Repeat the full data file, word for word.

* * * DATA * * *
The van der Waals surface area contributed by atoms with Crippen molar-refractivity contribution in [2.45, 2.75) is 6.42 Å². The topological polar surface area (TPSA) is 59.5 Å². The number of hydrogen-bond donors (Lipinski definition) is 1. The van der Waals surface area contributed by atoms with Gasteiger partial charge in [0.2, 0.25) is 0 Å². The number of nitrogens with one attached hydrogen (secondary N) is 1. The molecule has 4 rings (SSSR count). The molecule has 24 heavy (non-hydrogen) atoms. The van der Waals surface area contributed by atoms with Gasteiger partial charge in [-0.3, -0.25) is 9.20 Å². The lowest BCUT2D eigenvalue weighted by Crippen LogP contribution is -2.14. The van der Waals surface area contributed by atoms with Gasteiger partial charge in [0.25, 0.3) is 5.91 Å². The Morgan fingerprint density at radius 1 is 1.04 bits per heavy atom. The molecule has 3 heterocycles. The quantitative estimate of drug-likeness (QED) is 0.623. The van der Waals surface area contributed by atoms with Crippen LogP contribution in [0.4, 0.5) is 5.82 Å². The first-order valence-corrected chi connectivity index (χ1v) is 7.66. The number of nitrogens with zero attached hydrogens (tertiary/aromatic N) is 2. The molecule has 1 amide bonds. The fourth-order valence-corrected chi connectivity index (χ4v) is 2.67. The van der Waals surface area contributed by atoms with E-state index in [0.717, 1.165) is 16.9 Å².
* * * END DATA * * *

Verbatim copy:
The van der Waals surface area contributed by atoms with Crippen molar-refractivity contribution in [2.45, 2.75) is 6.42 Å². The topological polar surface area (TPSA) is 59.5 Å². The number of hydrogen-bond donors (Lipinski definition) is 1. The van der Waals surface area contributed by atoms with Gasteiger partial charge in [0.2, 0.25) is 0 Å². The number of nitrogens with one attached hydrogen (secondary N) is 1. The molecule has 4 rings (SSSR count). The molecule has 24 heavy (non-hydrogen) atoms. The van der Waals surface area contributed by atoms with Gasteiger partial charge in [-0.3, -0.25) is 9.20 Å². The lowest BCUT2D eigenvalue weighted by Crippen LogP contribution is -2.14. The van der Waals surface area contributed by atoms with Gasteiger partial charge in [0.25, 0.3) is 5.91 Å². The Morgan fingerprint density at radius 1 is 1.04 bits per heavy atom. The molecule has 3 heterocycles. The quantitative estimate of drug-likeness (QED) is 0.623. The van der Waals surface area contributed by atoms with Crippen LogP contribution in [0.4, 0.5) is 5.82 Å². The first-order valence-corrected chi connectivity index (χ1v) is 7.66. The number of nitrogens with zero attached hydrogens (tertiary/aromatic N) is 2. The molecule has 1 amide bonds. The fourth-order valence-corrected chi connectivity index (χ4v) is 2.67. The van der Waals surface area contributed by atoms with E-state index in [0.717, 1.165) is 16.9 Å².